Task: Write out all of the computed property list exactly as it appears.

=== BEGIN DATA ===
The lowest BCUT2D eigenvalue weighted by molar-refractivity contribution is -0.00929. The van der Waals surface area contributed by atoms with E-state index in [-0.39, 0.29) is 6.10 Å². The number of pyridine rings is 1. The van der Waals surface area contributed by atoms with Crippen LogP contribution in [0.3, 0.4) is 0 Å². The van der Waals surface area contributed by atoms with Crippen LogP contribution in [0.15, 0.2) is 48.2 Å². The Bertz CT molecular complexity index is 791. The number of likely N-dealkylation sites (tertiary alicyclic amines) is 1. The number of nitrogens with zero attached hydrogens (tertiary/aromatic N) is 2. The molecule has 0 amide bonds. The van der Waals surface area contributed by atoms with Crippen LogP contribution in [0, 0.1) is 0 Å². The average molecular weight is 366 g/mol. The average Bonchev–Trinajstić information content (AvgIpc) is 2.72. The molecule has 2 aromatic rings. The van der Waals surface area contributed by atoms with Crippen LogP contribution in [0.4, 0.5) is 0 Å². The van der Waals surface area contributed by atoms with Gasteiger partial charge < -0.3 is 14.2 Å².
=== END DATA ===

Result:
The lowest BCUT2D eigenvalue weighted by molar-refractivity contribution is -0.00929. The van der Waals surface area contributed by atoms with E-state index in [-0.39, 0.29) is 6.10 Å². The number of pyridine rings is 1. The van der Waals surface area contributed by atoms with Crippen LogP contribution in [0.3, 0.4) is 0 Å². The van der Waals surface area contributed by atoms with Crippen LogP contribution in [0.15, 0.2) is 48.2 Å². The Bertz CT molecular complexity index is 791. The number of likely N-dealkylation sites (tertiary alicyclic amines) is 1. The number of nitrogens with zero attached hydrogens (tertiary/aromatic N) is 2. The molecule has 0 amide bonds. The van der Waals surface area contributed by atoms with Crippen LogP contribution in [0, 0.1) is 0 Å². The average molecular weight is 366 g/mol. The average Bonchev–Trinajstić information content (AvgIpc) is 2.72. The molecule has 2 aromatic rings. The van der Waals surface area contributed by atoms with Crippen LogP contribution in [0.4, 0.5) is 0 Å². The van der Waals surface area contributed by atoms with Gasteiger partial charge < -0.3 is 14.2 Å².